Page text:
Anyway, those Latin root words I learned in high school Latin class still keep popping up all the time and remain helpful to me as a reader and a writer. As does the Google Translate software on the internet, I confess. After all, fifty years after my last Latin class, how else could I have translated, “Quod suus 'non cibum! Quod Marmor est meus equus!"  In English--“That’s not meat, that’s Marble, my horse!” which are Mally’s first words in Latin to the flying horny-toad dragon. Regardless of her protest, it wasn’t a good morning for Mally’s pretty appaloosa mare.

Thanks for tuning in today.

Thursday, March 29, 2018

Wildflowers and Rebellion

March and April are the two months when Texans remember our war for independence from Mexico, 182 years ago. It is also the time of year when wildflowers bust out across Central Texas. So this blog post is a meshing of wildflowers and rebellion.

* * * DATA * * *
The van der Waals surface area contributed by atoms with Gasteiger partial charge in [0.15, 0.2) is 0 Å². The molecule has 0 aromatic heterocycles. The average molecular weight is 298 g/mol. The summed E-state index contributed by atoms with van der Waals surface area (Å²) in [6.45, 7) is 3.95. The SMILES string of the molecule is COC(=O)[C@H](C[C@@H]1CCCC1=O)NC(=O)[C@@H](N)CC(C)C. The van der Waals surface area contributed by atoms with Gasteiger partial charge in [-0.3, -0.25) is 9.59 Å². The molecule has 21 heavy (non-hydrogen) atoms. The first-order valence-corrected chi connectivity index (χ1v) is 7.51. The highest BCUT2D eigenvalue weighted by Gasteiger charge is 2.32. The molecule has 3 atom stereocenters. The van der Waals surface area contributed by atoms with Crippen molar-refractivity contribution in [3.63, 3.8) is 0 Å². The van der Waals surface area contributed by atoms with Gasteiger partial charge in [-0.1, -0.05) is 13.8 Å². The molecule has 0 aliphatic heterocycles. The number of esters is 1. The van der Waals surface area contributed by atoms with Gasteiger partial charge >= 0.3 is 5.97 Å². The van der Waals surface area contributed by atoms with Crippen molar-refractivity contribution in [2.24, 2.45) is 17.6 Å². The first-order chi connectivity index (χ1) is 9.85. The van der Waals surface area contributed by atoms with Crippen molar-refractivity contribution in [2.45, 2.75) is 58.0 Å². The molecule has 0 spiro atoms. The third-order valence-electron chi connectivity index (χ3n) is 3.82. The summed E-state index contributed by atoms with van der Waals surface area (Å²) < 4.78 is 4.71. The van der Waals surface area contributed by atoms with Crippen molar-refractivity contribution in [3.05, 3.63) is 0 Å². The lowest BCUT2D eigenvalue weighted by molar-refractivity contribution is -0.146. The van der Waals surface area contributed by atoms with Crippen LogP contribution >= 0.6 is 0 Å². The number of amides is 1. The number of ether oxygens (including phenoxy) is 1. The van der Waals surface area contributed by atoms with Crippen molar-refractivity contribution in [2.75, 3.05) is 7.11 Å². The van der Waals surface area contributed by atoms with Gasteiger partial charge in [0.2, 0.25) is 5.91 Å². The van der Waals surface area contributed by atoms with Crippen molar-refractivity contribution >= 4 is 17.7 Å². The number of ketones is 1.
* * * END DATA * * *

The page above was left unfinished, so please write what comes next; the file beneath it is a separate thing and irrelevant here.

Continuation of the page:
The pretty color photo is of the monument built in 1936 (oddly, paid for with Federal dollars, not state or private funds) to commemorate the massacre of over 300 captive Texas militiamen at Goliad on Palm Sunday in 1836. The granite monument sits atop the charred bones of the Texas patriots in a mass grave.

The next image is also from 1936, the year of the Centennial celebration of Texas’s victory over Santa Anna’s army, which established Texas as an independent nation.  This photo is of course the Alamo in San Antonio during a renovation project, putting a new roof on the chapel.

This final photo is once more from 1936 Centennial and is the frame of the giant three-dimensional ‘Lone Star’ that sits atop the tall monument at San Jacinto, the site of Santa Anna’s unlikely defeat.